+make a parent/student handbook letting both know discipline plan, different programs that are available, etc
+in the handbook, I also have a page that asks parents if they can help out in any way either in our classroom or somewhere in the school
+a newletter keeping parents informed about things in the classroom and activities for the school

8:10 AM  
Blogger Kris Schmidt said...

1. How might parent involvement efforts improve achievements in reading comprehension?

Parents are a child's primary educational environment. Children from low-income and minority families have a lot to gain when parents are involved with their children. Parents do not have to be well-educated to help. Parents who are involved with their children are teaching the importance of their work. If they have the support and encouragement they need from their parents, it will lead to greater success in school, whether it be learning the alphabet or learning to read. Most children want to be like their parents, so seeing parents read the newspaper and magazines or books help support the notion that reading is important.

2. What are the barriers to parent involvement in my community?

I think the most common barriers to parent involvement are busy schedules, transportation, language barriers, and parents' perception that they have nothing to offer.

All of my families qualify for Head Start because of their income level. Not all parents are well-educated, but I do believe they all have something to offer in helping and supporting their children.

3.What are your ideas that would involve parents who traditionally do not get involved at school?

I begin each school year visiting each of my families on what we call a home visit. The goal of the home visit is to meet the family in their home and work with the child to see where they are at and if they have any special needs.
I believe this is a great introduction to meeting parents in a comfortable place for them and helps to build our relationship to best help their child.

We have an open house before the first day of class where we invite students and families to come and visit the classroom. For most of our students, Head Start is their first experience in school so it helps to get them comfortable with their setting.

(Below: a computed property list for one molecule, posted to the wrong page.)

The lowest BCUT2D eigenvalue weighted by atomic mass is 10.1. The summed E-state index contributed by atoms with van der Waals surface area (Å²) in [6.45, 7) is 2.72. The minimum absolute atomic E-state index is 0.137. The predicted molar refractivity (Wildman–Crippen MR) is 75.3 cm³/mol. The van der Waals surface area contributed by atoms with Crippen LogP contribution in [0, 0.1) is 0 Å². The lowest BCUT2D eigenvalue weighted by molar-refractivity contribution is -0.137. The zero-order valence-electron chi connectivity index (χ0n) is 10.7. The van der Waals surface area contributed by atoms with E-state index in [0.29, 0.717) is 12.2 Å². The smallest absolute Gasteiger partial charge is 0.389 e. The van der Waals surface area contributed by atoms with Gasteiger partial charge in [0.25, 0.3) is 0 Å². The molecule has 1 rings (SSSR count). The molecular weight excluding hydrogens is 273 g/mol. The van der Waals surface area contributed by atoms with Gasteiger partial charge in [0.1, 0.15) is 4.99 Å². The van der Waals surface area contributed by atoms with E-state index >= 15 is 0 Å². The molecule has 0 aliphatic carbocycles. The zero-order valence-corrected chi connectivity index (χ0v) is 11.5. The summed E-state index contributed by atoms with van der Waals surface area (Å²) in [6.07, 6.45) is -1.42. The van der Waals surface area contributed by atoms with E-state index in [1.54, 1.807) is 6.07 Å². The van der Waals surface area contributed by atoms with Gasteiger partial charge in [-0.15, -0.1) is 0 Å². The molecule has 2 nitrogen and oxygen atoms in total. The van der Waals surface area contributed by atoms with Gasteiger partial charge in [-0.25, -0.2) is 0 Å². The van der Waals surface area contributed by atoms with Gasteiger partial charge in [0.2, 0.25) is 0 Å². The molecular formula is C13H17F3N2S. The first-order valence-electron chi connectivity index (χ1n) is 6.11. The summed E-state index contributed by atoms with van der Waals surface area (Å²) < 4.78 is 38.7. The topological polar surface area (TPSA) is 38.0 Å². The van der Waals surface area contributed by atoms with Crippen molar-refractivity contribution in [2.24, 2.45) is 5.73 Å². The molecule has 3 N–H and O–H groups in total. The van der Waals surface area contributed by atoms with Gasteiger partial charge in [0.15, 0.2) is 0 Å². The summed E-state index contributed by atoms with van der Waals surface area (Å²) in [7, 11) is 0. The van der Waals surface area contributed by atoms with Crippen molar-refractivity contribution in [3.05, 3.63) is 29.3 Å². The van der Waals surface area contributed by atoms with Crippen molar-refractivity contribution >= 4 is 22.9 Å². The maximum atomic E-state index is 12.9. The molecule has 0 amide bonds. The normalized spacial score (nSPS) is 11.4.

Many of my parents are involved in a books to home program. I send a book home each week (in their home language-most of them spanish) with the children and have the parents sign a paper about how much time they've spent reading with their children. I have extremely good turnout, especially with my hispanic families. I like the idea of adding a sheet with some tips for parents as they read and some strategies to enhance language and comprehension.

Our school has a literacy night where the parents and children make activities at the school to have at home, such as flannel boards, popsicle puppets that go with stories, and song props and words to songs. Each family receives a free book. It is a popular night because we also give away baskets of activities for the kids as door prizes.

I send applications for library cards in hopes that some parents will bring their children to the library and check books out together.

Head Start has a Parent Center that sets up many activities for families to get involved (BINGO night, Men, Kid's and Pizza, Cooking Nights) The environment is much more relaxed than the school.

I like the idea of including literacy suggestions and activities with our monthly calendar. If even a few parents try out the ideas, it is worth it.

6:17 PM  
Blogger Robes said...

Parent Involvement

Parent involvement with their children's reading has the potential to send several positive messages to their children. Their involvement will let their children understand the importance of reading. Hopefully, parents will also be able to convey the joy of reading to their children. I believe that children who think something is important and/or enjoy it will work harder at it.

A possible side affect of parent involvement is the parent feeling as though they are partners with educators. Some parents still few the teaching of reading as "our job". Including them may lead to more follow through at home with nightly reading.